With the increasing interest in healthy eating, fish has come back into favor and with so many varieties available it makes a very welcome change from red meat. Fish is high in protein but low in fat, and the fat it does contain is higher in polyunsaturates than most other animal/protein foods. It is also a rich source of minerals and iron plus it is quick to prepare and cook.
There are three groups of fish: White Fish Recipes, where the oil is found mainly in the liver leaving the flesh relatively fat-free, Oily Fish Recipes, where the oil is found mainly in the flesh, and Shellfish Recipes, which could be crustacea, e.g. lobster, crab and prawn, or molluscs, e.g oysters, scallops and mussels.
Pairing Wine And Fish
What wine bottle do you reach for to go with your fish dish? What are the basics for a good wine-fish pairing? Is it just a matter of taste and personal preference or is there a universal rule or guideline regarding what wines go well with fish? One thing is for sure, you will never go wrong with a white wine (unless your choice is a dry white when what your palette requires is a full bodied, lush wine). So are red wines out of this beautiful fish-wine relationship? Not at all. Remember this rule, rules are made to be broken so drink what you like no matter what anyone says.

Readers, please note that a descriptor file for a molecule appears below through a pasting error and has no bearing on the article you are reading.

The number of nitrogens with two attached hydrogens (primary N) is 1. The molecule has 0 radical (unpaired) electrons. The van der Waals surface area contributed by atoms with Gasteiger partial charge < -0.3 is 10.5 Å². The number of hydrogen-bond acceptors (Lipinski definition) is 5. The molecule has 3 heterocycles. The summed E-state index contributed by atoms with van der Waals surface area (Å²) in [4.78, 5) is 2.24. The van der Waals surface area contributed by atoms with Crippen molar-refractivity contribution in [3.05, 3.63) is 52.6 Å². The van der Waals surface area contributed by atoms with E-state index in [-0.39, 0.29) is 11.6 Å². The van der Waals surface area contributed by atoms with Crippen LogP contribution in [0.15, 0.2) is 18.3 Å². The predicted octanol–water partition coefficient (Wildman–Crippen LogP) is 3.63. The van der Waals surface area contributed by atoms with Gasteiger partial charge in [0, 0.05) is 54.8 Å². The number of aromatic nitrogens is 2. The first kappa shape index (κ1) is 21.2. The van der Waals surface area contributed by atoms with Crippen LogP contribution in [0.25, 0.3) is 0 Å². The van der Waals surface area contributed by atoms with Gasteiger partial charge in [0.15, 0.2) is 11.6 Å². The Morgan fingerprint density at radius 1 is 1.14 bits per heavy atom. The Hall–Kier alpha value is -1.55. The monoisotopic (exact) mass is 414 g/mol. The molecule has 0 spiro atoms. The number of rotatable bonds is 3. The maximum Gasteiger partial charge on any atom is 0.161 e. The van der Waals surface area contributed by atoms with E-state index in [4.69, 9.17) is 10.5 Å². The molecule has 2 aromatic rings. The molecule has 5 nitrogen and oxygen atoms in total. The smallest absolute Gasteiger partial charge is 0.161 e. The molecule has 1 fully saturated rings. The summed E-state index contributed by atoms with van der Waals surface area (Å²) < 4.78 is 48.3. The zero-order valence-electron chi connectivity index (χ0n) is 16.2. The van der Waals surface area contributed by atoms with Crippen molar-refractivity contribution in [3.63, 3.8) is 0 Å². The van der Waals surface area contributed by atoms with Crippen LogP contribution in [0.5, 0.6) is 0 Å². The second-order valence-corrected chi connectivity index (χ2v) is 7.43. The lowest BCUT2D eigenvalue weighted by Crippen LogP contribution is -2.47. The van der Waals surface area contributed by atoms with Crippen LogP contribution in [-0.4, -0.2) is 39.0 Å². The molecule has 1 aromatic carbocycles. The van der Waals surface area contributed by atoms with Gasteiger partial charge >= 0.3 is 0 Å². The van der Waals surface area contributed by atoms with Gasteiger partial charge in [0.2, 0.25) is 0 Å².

The starting point of this beautiful journey is at the heart of your fish or seafood recipe. The natural flavor and texture of the fish is in my opinion the biggest factor in ensuring a good pairing of wine and fish. That together with how the fish has been cooked goes a long way in guaranteeing that you get the most out of your meal.
When you consider that there are seven major types of white wine (Chardonnay, GewĂźrztraminer, Pinot Gris, Reisling, Rose, Sauvignon Blanc, and Viognier), with each type having several varieties depending on country of origin, year of the grape harvest, and individual wine-crafting idiosyncrasies, the combinations available to you for a good wine and fish pairing are vast. Don’t despair, to get you started here a few logical guidelines:
- Light wines go with light foods
- Heavy foods go with heavy wine
- Delicate foods go with delicate wines
- Hearty wines go with hearty foods
Whether you like it baked, grilled, or raw, eating fish has many nutritous benefits that can add to your well being. For more fish and seafood recipes, check outÂ http://fish-and-seafood-recipes.blogspot.com